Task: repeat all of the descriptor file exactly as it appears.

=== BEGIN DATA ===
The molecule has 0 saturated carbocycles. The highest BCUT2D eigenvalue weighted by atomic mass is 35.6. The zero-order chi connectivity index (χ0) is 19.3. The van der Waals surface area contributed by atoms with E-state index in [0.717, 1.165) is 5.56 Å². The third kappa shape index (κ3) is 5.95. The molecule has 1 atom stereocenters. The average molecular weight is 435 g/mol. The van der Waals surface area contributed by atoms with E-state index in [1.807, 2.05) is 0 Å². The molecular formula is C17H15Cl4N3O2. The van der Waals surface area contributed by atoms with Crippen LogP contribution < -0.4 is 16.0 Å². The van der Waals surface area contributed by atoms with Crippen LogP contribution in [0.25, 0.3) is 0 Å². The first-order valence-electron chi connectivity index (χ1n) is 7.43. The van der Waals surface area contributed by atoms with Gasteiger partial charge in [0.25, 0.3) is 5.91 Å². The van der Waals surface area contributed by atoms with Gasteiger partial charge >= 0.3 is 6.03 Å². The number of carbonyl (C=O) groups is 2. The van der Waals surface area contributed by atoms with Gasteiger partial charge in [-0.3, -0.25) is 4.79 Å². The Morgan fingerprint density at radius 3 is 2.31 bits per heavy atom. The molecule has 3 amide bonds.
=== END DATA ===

The molecule has 0 saturated carbocycles. The highest BCUT2D eigenvalue weighted by atomic mass is 35.6. The zero-order chi connectivity index (χ0) is 19.3. The van der Waals surface area contributed by atoms with E-state index in [0.717, 1.165) is 5.56 Å². The third kappa shape index (κ3) is 5.95. The molecule has 1 atom stereocenters. The average molecular weight is 435 g/mol. The van der Waals surface area contributed by atoms with E-state index in [1.807, 2.05) is 0 Å². The molecular formula is C17H15Cl4N3O2. The van der Waals surface area contributed by atoms with Crippen LogP contribution < -0.4 is 16.0 Å². The van der Waals surface area contributed by atoms with Crippen LogP contribution in [0.25, 0.3) is 0 Å². The first-order valence-electron chi connectivity index (χ1n) is 7.43. The van der Waals surface area contributed by atoms with Gasteiger partial charge in [0.25, 0.3) is 5.91 Å². The van der Waals surface area contributed by atoms with Gasteiger partial charge >= 0.3 is 6.03 Å². The number of carbonyl (C=O) groups is 2. The van der Waals surface area contributed by atoms with Gasteiger partial charge in [-0.3, -0.25) is 4.79 Å². The Morgan fingerprint density at radius 3 is 2.31 bits per heavy atom. The molecule has 3 amide bonds.